"Why Should I Trust You?": Explaining the Predictions of Any Classifier

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Understanding why machine learning models behave the way they do empowers both system designers and end-users in many ways: in model selection, feature engineering, in order to trust and act upon the predictions, and in more intuitive user interfaces. Thus, interpretability has become a vital concern in machine learning, and work in the area of interpretable models has found renewed interest. In some applications, such models are as accurate as non-interpretable ones, and thus are preferred for their transparency. Even when they are not accurate, they may still be preferred when interpretability is of paramount importance. However, restricting machine learning to interpretable models is often a severe limitation. In this paper the authors argue for explaining machine learning predictions using model-agnostic approaches and propose LIME, a novel explanation technique that explains the predictions of any classifier in an interpretable and faithful manner, by learning an interpretable model locally around the prediction. They also propose a method to explain models by presenting representative individual predictions and their explanations in a non-redundant way, framing the task as a submodular optimization problem.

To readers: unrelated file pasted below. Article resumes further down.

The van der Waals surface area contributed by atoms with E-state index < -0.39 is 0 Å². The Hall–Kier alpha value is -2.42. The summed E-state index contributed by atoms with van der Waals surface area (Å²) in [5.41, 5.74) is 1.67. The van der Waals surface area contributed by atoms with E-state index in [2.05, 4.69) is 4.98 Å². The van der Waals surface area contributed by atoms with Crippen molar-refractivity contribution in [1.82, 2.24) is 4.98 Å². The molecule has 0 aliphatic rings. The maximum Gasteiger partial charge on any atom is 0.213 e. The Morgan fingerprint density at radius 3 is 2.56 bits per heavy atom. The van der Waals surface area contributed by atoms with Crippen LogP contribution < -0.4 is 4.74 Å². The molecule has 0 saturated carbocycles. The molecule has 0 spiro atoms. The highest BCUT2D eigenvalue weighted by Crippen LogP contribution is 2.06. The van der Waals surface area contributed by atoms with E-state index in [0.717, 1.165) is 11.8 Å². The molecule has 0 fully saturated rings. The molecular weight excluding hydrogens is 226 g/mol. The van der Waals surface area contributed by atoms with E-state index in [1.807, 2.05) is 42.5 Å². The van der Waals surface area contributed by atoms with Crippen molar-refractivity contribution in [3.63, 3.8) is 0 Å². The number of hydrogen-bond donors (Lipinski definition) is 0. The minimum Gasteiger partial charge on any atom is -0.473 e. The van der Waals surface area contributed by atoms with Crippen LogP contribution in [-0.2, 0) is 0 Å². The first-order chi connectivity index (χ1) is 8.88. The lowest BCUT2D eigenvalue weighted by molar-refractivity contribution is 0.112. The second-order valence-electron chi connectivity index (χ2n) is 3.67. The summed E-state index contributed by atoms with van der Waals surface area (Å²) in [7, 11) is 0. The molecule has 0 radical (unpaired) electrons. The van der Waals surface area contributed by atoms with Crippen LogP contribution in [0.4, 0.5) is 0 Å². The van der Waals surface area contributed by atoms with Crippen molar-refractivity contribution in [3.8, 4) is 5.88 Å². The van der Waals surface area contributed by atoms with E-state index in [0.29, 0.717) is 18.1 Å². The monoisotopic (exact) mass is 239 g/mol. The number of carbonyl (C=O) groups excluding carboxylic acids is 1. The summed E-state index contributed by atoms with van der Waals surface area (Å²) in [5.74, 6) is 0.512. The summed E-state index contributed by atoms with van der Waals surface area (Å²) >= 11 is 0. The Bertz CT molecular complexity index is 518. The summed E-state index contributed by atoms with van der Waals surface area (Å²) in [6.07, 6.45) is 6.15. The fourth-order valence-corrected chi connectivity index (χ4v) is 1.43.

The authors demonstrate the flexibility of these methods by explaining different models for text (e.g. random forests) and image classification (e.g. convolutional neural networks). They show the utility of explanations via novel experiments, both simulated and with human subjects, on various scenarios that require trust: deciding if one should trust a prediction, choosing between models, improving an untrustworthy classifier, and identifying why a classifier should not be trusted.

In this paper, we propose providing explanations for individual predictions as a solution to the “trusting a prediction” problem, and selecting multiple such predictions (and explanations) as a solution to the “trusting the model” problem. Our main contributions are summarized as follows.

  • . LIME, an algorithm that can explain the predictions of any classifier or regressor in a faithful way, by approximating it locally with an interpretable model.
  • . SP-LIME, a method that selects a set of representative instances with explanations to address the “trusting the model” problem, via submodular optimization.